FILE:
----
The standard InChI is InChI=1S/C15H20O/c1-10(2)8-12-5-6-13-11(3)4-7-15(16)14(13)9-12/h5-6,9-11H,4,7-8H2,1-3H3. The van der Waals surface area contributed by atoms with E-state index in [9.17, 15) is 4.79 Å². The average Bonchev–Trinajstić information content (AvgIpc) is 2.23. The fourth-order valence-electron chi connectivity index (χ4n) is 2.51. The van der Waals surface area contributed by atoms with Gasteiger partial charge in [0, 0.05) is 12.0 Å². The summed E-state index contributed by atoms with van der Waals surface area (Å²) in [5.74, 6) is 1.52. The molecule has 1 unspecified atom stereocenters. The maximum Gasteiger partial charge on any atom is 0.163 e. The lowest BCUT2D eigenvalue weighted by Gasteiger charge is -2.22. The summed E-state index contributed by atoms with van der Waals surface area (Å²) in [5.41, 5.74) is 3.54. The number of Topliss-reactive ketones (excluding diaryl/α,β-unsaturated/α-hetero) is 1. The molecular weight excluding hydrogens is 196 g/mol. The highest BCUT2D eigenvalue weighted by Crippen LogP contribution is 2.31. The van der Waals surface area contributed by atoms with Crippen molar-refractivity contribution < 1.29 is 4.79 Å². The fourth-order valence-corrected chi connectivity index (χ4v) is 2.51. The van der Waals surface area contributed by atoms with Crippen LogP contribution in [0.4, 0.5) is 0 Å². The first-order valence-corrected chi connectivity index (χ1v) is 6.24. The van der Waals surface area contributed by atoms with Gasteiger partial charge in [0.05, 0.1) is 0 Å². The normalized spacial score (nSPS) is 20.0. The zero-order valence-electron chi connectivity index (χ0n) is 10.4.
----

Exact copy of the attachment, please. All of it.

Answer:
The standard InChI is InChI=1S/C15H20O/c1-10(2)8-12-5-6-13-11(3)4-7-15(16)14(13)9-12/h5-6,9-11H,4,7-8H2,1-3H3. The van der Waals surface area contributed by atoms with E-state index in [9.17, 15) is 4.79 Å². The average Bonchev–Trinajstić information content (AvgIpc) is 2.23. The fourth-order valence-electron chi connectivity index (χ4n) is 2.51. The van der Waals surface area contributed by atoms with Gasteiger partial charge in [0, 0.05) is 12.0 Å². The summed E-state index contributed by atoms with van der Waals surface area (Å²) in [5.74, 6) is 1.52. The molecule has 1 unspecified atom stereocenters. The maximum Gasteiger partial charge on any atom is 0.163 e. The lowest BCUT2D eigenvalue weighted by Gasteiger charge is -2.22. The summed E-state index contributed by atoms with van der Waals surface area (Å²) in [5.41, 5.74) is 3.54. The number of Topliss-reactive ketones (excluding diaryl/α,β-unsaturated/α-hetero) is 1. The molecular weight excluding hydrogens is 196 g/mol. The highest BCUT2D eigenvalue weighted by Crippen LogP contribution is 2.31. The van der Waals surface area contributed by atoms with Crippen molar-refractivity contribution < 1.29 is 4.79 Å². The fourth-order valence-corrected chi connectivity index (χ4v) is 2.51. The van der Waals surface area contributed by atoms with Crippen LogP contribution in [0.4, 0.5) is 0 Å². The first-order valence-corrected chi connectivity index (χ1v) is 6.24. The van der Waals surface area contributed by atoms with Gasteiger partial charge in [0.05, 0.1) is 0 Å². The normalized spacial score (nSPS) is 20.0. The zero-order valence-electron chi connectivity index (χ0n) is 10.4.